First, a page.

British Museum blog

Winning Words spoken at the British Museum

British Museum curator, Richard Parkinson looking at a tomb-painting


Richard Parkinson, curator, British Museum

Curators are often requested for media appearances, but not always in the way they might expect. The Museum was recently approached about participating in Winning Words, a project by the Forward Arts Foundation about creating short films of a cross section of Britons reading inspiring poems, to enhance people’s lives through poetry as part of the Cultural Olympiad 2012. I happen to work on Ancient Egyptian poetry, and particularly on how such works can be performed, doing for example ‘experimental philology’ sessions at an academic conference with the actress and novelist Barbara Ewing. Poetry lies at the heart of my research and because Sian Toogood, the Museum’s Broadcast assistant knew this, she approached me.

The poem I was asked to read was ‘Leisure’ by the Welsh poet W. H. Davies (1911 AD), with the famous opening couplet ‘What is this life if, full of care, we have no time to stand and stare?’. I must admit that the poem does not appeal to me in terms of style, but every academic would applaud its sentiment about time, as the lack of time for research is always the hardest part of our daily experience.

Sian and I suggested that the filming could be done in Gallery 61, with the famous Ancient Egyptian wall-paintings from the tomb-chapel of Nebamun (1325 BC). The importance of looking and staring at them was central to the concept of the gallery, and we thought that various details of the paintings could relate to the poem’s mentions of trees, cows and female beauty. Both the poem and the paintings express the wonder of experiencing the world around us, despite their different cultures and dates.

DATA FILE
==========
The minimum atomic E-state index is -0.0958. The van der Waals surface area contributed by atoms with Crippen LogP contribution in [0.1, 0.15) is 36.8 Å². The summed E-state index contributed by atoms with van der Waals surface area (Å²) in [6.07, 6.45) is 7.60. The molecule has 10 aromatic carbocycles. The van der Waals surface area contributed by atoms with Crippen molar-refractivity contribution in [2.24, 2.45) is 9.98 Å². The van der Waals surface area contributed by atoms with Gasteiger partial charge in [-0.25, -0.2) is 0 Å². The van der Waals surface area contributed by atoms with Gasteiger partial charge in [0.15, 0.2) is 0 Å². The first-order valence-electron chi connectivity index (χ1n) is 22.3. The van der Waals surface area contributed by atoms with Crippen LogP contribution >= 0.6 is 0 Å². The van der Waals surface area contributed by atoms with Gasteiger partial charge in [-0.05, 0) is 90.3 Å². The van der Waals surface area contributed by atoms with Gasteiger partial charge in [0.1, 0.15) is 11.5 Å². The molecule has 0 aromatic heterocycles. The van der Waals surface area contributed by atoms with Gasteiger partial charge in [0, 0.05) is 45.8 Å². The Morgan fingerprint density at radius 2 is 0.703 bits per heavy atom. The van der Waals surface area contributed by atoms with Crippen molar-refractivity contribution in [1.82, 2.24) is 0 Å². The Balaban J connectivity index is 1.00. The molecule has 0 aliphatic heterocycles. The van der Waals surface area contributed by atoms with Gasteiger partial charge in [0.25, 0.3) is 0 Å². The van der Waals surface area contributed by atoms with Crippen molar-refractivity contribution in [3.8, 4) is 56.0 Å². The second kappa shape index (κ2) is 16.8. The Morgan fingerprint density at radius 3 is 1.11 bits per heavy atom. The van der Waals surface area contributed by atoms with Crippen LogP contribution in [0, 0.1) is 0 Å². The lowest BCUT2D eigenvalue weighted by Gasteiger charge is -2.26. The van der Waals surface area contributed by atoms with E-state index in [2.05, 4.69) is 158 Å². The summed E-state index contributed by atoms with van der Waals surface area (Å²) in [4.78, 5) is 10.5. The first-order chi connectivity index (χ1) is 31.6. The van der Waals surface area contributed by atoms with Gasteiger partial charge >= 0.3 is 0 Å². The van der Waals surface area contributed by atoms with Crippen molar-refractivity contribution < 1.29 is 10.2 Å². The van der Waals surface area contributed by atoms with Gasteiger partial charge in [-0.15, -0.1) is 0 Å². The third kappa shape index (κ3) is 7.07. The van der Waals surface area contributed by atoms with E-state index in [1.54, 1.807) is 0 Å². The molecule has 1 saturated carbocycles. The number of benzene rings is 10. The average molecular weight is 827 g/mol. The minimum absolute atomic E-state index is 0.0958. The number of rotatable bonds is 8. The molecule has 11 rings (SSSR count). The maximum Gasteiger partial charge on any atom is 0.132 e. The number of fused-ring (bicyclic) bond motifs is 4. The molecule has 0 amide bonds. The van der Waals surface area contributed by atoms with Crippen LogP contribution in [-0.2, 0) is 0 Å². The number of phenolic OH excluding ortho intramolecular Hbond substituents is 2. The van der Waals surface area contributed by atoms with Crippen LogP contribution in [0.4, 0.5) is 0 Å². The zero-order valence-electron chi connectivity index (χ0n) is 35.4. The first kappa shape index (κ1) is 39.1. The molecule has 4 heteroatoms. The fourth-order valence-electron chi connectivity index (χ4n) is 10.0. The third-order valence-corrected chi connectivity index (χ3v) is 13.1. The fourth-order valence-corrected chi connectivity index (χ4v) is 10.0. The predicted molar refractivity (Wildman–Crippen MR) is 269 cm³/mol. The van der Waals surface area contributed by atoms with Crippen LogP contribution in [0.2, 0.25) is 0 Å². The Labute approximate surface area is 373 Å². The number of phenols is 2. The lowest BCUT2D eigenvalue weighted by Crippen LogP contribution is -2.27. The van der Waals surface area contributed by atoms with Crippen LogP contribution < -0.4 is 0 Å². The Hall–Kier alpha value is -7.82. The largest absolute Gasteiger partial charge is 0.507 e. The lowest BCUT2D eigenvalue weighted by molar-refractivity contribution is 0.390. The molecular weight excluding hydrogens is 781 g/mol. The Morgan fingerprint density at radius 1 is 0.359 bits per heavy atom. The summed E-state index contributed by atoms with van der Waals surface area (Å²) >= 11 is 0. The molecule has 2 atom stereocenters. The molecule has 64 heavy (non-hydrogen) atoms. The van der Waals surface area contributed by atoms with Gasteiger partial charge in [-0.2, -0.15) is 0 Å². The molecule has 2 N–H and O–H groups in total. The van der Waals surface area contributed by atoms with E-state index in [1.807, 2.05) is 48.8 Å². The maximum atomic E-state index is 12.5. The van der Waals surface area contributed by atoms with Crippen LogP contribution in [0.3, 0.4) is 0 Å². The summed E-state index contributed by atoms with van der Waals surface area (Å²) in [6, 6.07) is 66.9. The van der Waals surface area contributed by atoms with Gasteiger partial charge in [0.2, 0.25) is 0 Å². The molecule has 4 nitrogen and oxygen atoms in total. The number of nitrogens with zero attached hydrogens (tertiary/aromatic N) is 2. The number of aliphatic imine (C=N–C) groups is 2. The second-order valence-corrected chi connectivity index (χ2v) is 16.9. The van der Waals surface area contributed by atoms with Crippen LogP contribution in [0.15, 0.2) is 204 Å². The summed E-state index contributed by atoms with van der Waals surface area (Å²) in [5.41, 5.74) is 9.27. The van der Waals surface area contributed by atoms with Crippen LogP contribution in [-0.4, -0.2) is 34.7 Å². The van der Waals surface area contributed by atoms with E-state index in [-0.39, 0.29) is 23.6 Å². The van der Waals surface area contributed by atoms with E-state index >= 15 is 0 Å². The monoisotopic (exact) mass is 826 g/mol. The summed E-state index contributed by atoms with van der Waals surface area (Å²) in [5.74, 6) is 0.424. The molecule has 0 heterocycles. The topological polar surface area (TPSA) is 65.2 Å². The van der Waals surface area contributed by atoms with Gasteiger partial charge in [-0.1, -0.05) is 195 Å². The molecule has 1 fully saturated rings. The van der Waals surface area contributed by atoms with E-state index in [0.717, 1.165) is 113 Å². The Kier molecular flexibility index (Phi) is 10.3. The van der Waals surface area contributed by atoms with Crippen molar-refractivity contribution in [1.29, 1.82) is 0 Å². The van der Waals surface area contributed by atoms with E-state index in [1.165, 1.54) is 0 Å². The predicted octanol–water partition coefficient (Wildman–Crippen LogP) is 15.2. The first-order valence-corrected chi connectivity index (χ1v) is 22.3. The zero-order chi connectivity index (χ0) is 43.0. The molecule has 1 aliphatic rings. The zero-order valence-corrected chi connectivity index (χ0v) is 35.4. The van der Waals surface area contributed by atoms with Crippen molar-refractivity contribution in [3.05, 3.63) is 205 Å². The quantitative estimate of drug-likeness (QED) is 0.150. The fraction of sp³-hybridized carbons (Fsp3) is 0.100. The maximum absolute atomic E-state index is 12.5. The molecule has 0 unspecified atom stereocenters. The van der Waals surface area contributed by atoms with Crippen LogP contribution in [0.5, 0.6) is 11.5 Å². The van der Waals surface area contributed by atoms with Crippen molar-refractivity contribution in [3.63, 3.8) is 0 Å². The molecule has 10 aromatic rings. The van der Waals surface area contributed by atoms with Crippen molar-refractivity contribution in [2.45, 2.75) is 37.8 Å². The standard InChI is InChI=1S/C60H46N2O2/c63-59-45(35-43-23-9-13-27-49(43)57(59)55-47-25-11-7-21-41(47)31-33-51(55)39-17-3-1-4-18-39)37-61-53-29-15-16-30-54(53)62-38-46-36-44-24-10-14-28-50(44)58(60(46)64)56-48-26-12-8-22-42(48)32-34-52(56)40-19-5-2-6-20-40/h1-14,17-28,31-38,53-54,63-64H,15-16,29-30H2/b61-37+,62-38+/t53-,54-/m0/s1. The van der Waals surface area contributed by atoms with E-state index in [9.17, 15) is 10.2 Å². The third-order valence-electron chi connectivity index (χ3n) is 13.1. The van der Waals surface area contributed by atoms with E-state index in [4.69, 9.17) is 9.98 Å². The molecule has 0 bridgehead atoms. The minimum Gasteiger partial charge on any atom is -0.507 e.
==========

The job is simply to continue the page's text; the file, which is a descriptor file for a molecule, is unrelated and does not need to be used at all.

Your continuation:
The film crew arrived before the galleries open to the public, and were a joy to work with; the whole session took about 20 minutes. ‘Leisure’ was recorded in two takes (I was too fast in the first as I was worrying that I’d sound too bitter and sad when talking about lack of time!), and I also read a few lines from Sean O’Brian’s ‘Dignified’ (a poem that was new to me and which I admire immensely). This became part of a very evocative mash-up film of 12 people across London speaking it in a single day.

This is a very inspirational project, and marvellous to have been part of – and for someone who works with ancient texts it is always useful to be reminded how poems work so differently with the voice than just on the page: performance is the very essence of their life no matter how old they are.

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Filed under: At the Museum, Collection

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  1. tankonyves says:

    Great, thank you.

    Like

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This Thursday join us for our first ever #Periscope: a live tour of our #DefiningBeauty exhibition with Dan Snow @thehistoryguy! Find out more at britishmuseum.org While researching Dracula, published #onthisday in 1897, Bram Stoker studied at the Museum's Reading Room.
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All prospective users of The British Museum Library had to apply in writing, stating their reasons for study there. At the time he applied for a reader's ticket, Arthur Conan Doyle was already well-known as the creator of the great detective Sherlock Holmes, but he had not yet given up his work as a doctor, and in this letter of application he gives his occupation as 'physician'.
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